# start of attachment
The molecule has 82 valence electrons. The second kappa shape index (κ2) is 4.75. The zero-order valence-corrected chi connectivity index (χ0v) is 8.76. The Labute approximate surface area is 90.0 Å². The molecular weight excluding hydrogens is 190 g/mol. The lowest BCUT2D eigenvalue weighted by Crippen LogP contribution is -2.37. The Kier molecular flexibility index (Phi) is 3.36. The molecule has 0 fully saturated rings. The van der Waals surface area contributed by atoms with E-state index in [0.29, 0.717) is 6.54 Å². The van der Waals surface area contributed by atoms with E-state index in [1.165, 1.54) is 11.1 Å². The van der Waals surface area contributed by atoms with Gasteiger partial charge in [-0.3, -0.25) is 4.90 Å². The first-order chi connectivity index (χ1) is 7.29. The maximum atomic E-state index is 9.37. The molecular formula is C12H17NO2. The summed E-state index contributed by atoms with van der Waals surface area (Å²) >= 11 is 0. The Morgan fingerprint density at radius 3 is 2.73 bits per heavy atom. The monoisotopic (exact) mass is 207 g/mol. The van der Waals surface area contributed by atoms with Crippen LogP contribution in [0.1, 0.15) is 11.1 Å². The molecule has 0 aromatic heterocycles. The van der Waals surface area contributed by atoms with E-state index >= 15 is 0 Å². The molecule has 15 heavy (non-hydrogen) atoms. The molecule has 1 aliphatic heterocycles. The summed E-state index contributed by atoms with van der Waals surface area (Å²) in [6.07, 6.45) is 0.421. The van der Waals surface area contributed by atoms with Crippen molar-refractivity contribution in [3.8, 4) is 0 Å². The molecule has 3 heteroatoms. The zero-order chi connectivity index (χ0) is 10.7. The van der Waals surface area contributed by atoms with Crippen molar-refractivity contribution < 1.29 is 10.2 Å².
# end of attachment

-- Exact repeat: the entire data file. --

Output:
The molecule has 82 valence electrons. The second kappa shape index (κ2) is 4.75. The zero-order valence-corrected chi connectivity index (χ0v) is 8.76. The Labute approximate surface area is 90.0 Å². The molecular weight excluding hydrogens is 190 g/mol. The lowest BCUT2D eigenvalue weighted by Crippen LogP contribution is -2.37. The Kier molecular flexibility index (Phi) is 3.36. The molecule has 0 fully saturated rings. The van der Waals surface area contributed by atoms with E-state index in [0.29, 0.717) is 6.54 Å². The van der Waals surface area contributed by atoms with E-state index in [1.165, 1.54) is 11.1 Å². The van der Waals surface area contributed by atoms with Gasteiger partial charge in [-0.3, -0.25) is 4.90 Å². The first-order chi connectivity index (χ1) is 7.29. The maximum atomic E-state index is 9.37. The molecular formula is C12H17NO2. The summed E-state index contributed by atoms with van der Waals surface area (Å²) >= 11 is 0. The Morgan fingerprint density at radius 3 is 2.73 bits per heavy atom. The monoisotopic (exact) mass is 207 g/mol. The van der Waals surface area contributed by atoms with Crippen LogP contribution in [0.1, 0.15) is 11.1 Å². The molecule has 0 aromatic heterocycles. The van der Waals surface area contributed by atoms with E-state index >= 15 is 0 Å². The molecule has 15 heavy (non-hydrogen) atoms. The molecule has 1 aliphatic heterocycles. The summed E-state index contributed by atoms with van der Waals surface area (Å²) in [6.07, 6.45) is 0.421. The van der Waals surface area contributed by atoms with Crippen molar-refractivity contribution in [3.8, 4) is 0 Å². The molecule has 3 heteroatoms. The zero-order chi connectivity index (χ0) is 10.7. The van der Waals surface area contributed by atoms with Crippen molar-refractivity contribution < 1.29 is 10.2 Å².